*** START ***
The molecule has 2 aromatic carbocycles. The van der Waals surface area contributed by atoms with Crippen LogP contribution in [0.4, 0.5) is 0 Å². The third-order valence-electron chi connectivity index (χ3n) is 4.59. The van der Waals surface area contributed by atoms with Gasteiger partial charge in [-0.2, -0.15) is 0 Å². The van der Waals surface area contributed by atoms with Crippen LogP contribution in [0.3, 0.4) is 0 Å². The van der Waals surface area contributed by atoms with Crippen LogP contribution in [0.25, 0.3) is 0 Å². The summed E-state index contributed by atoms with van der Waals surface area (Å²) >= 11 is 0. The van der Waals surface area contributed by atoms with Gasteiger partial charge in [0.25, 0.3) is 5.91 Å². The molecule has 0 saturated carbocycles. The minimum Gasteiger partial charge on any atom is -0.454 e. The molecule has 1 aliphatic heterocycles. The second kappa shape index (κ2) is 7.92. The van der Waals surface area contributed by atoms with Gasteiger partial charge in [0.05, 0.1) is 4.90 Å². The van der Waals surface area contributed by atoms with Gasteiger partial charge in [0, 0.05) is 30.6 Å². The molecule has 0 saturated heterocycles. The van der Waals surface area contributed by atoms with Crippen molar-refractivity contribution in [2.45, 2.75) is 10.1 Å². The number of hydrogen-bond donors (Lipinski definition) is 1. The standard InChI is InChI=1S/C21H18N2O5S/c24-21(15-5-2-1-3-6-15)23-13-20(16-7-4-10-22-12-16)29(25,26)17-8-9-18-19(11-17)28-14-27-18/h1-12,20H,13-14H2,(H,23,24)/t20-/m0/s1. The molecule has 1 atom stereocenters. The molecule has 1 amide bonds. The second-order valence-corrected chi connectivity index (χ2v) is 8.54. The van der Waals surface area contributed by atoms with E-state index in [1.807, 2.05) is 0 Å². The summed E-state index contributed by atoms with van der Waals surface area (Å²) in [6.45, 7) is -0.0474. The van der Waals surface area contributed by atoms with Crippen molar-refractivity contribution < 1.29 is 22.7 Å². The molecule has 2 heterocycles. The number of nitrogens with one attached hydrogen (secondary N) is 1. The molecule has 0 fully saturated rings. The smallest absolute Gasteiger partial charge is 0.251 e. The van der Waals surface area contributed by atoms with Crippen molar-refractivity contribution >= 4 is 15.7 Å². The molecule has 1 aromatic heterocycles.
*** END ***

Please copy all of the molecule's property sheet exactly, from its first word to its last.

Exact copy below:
The molecule has 2 aromatic carbocycles. The van der Waals surface area contributed by atoms with Crippen LogP contribution in [0.4, 0.5) is 0 Å². The third-order valence-electron chi connectivity index (χ3n) is 4.59. The van der Waals surface area contributed by atoms with Gasteiger partial charge in [-0.2, -0.15) is 0 Å². The van der Waals surface area contributed by atoms with Crippen LogP contribution in [0.3, 0.4) is 0 Å². The van der Waals surface area contributed by atoms with Crippen LogP contribution in [0.25, 0.3) is 0 Å². The summed E-state index contributed by atoms with van der Waals surface area (Å²) >= 11 is 0. The van der Waals surface area contributed by atoms with Gasteiger partial charge in [0.25, 0.3) is 5.91 Å². The molecule has 0 saturated carbocycles. The minimum Gasteiger partial charge on any atom is -0.454 e. The molecule has 1 aliphatic heterocycles. The second kappa shape index (κ2) is 7.92. The van der Waals surface area contributed by atoms with Gasteiger partial charge in [0.05, 0.1) is 4.90 Å². The van der Waals surface area contributed by atoms with Gasteiger partial charge in [0, 0.05) is 30.6 Å². The molecule has 0 saturated heterocycles. The van der Waals surface area contributed by atoms with Crippen molar-refractivity contribution in [2.45, 2.75) is 10.1 Å². The number of hydrogen-bond donors (Lipinski definition) is 1. The standard InChI is InChI=1S/C21H18N2O5S/c24-21(15-5-2-1-3-6-15)23-13-20(16-7-4-10-22-12-16)29(25,26)17-8-9-18-19(11-17)28-14-27-18/h1-12,20H,13-14H2,(H,23,24)/t20-/m0/s1. The molecule has 1 atom stereocenters. The molecule has 1 amide bonds. The second-order valence-corrected chi connectivity index (χ2v) is 8.54. The van der Waals surface area contributed by atoms with E-state index in [1.807, 2.05) is 0 Å². The summed E-state index contributed by atoms with van der Waals surface area (Å²) in [6.45, 7) is -0.0474. The van der Waals surface area contributed by atoms with Crippen molar-refractivity contribution < 1.29 is 22.7 Å². The molecule has 2 heterocycles. The number of nitrogens with one attached hydrogen (secondary N) is 1. The molecule has 0 fully saturated rings. The smallest absolute Gasteiger partial charge is 0.251 e. The van der Waals surface area contributed by atoms with Crippen molar-refractivity contribution >= 4 is 15.7 Å². The molecule has 1 aromatic heterocycles.